PubMed, the Cochrane Library, Embase, and Cumulative Index to Nursing and Allied Health were searched in November 2016 for studies using the following combination of terms: “low back pain,” “lumbago,” “lower back pain,”, “low back ache,” “low backache,” “recurrent low back pain,” “postural low back pain,” “mechanical low back pain,” “low back pain,” “posterior compartment,” in combination with “aquatic exercise,” “aquatic therapy,” and “hydrotherapy,” and only RCTs were included. Bibliographies of potentially eligible studies were also reviewed to identify the additional studies. Only complete original journal articles were included, whereas abstracts or presentations were excluded.
The reviewers (ZJS and HXZ) independently searched and assessed potentially relevant studies for final inclusion. Disagreements were resolved by discussing with the corresponding author (SQF). Studies were considered for inclusion if they met the following criteria: (1) the type of study design was a RCT; (2) participants were adults with back pain between the lower ribs and above the gluteal folds, with or without leg pain, and the participants were accepting therapeutic aquatic exercise; (3) the intervention was the aquatic exercise compared with the general exercise or no exercise; (4) studies were required to report at least one of the following outcome measures: visual analog scale (VAS), Short-Form 12 Health Survey (SF-12) or Short-Form 36 Health Survey (SF-36); (5) sufficient data for evaluating the efficacy of aquatic exercise must be provided, and there were at least two measurements, before and after the exercise; (6) the article was published in English. Aquatic therapy means any exercises in water, including stretching, strengthening, range of motion, and aerobic exercise. Studies were considered for exclusion if they met the following criteria: (1) participants took pain medication while aquatic exercise; (2) LBP caused by pregnancy; and (3) non-RCTs or studies published as the following article type: abstracts, review articles, and letters.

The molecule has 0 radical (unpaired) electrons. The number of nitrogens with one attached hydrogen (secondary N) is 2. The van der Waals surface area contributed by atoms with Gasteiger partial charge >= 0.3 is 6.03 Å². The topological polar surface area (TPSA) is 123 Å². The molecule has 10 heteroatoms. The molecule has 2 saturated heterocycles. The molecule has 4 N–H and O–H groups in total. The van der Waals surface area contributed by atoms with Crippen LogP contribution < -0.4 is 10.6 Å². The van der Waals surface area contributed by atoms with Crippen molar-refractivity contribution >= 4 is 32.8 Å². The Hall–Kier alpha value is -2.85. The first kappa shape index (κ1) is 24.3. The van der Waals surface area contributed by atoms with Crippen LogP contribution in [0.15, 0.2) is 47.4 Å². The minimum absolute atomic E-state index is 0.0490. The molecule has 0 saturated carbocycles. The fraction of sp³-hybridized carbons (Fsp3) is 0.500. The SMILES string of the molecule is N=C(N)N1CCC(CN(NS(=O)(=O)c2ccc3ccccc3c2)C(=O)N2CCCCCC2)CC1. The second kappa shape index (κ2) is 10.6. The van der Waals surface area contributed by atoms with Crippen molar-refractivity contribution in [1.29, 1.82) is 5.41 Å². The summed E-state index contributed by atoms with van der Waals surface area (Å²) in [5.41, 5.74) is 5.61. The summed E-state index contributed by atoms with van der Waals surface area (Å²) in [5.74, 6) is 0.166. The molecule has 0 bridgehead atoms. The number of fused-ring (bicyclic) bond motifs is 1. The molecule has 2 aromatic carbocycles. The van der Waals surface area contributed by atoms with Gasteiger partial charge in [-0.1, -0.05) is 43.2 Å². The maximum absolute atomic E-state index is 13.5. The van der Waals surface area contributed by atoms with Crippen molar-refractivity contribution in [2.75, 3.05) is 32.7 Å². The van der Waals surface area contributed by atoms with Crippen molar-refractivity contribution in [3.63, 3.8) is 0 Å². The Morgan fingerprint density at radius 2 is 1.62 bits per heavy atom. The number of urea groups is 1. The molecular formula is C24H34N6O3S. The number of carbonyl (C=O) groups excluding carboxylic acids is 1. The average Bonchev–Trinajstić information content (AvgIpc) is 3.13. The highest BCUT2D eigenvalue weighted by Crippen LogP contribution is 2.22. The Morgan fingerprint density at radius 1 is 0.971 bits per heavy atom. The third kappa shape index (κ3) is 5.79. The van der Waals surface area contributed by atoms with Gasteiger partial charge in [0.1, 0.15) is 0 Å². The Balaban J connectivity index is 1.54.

Study quality and extracted data were assessed from the selected full-text articles by two investigators. The information of included articles (name of first author, publication year), the number and characteristics of participants (age, sex, disease duration), and intervention (duration, frequency, types of exercises) were extracted from each included article. Furthermore, all values (mean and SD) of the outcomes for low back pain of the aquatic exercises group, general exercise or control group, before and after the exercise period, were extracted. The primary outcomes analyzed were pain and quality of life. Pain was assessed by using VAS. Quality of life was assessed by SF-12 or SF-36 that allowed the calculation of physical component score and mental component scores.